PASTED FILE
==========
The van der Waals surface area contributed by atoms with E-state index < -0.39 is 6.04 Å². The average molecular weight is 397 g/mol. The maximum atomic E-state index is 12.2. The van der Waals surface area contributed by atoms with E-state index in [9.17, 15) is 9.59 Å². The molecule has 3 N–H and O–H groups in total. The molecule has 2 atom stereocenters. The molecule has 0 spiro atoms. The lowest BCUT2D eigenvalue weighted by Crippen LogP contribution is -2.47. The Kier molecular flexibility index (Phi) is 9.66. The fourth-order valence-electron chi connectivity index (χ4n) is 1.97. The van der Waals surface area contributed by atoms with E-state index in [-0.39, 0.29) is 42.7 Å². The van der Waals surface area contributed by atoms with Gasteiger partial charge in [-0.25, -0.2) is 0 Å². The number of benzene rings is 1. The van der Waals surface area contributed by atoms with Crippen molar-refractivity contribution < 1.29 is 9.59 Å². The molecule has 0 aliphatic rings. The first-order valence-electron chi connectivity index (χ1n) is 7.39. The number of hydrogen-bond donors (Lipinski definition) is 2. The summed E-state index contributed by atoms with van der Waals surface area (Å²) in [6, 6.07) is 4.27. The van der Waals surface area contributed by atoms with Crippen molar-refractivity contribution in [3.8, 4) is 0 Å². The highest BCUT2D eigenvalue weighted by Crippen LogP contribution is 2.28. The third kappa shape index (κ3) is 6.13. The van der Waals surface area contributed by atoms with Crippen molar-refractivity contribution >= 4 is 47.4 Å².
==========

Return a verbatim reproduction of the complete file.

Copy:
The van der Waals surface area contributed by atoms with E-state index < -0.39 is 6.04 Å². The average molecular weight is 397 g/mol. The maximum atomic E-state index is 12.2. The van der Waals surface area contributed by atoms with E-state index in [9.17, 15) is 9.59 Å². The molecule has 3 N–H and O–H groups in total. The molecule has 2 atom stereocenters. The molecule has 0 spiro atoms. The lowest BCUT2D eigenvalue weighted by Crippen LogP contribution is -2.47. The Kier molecular flexibility index (Phi) is 9.66. The fourth-order valence-electron chi connectivity index (χ4n) is 1.97. The van der Waals surface area contributed by atoms with E-state index in [-0.39, 0.29) is 42.7 Å². The van der Waals surface area contributed by atoms with Gasteiger partial charge in [-0.25, -0.2) is 0 Å². The number of benzene rings is 1. The van der Waals surface area contributed by atoms with Crippen molar-refractivity contribution < 1.29 is 9.59 Å². The molecule has 0 aliphatic rings. The first-order valence-electron chi connectivity index (χ1n) is 7.39. The number of hydrogen-bond donors (Lipinski definition) is 2. The summed E-state index contributed by atoms with van der Waals surface area (Å²) in [6, 6.07) is 4.27. The van der Waals surface area contributed by atoms with Crippen molar-refractivity contribution in [3.8, 4) is 0 Å². The highest BCUT2D eigenvalue weighted by Crippen LogP contribution is 2.28. The third kappa shape index (κ3) is 6.13. The van der Waals surface area contributed by atoms with Crippen molar-refractivity contribution >= 4 is 47.4 Å².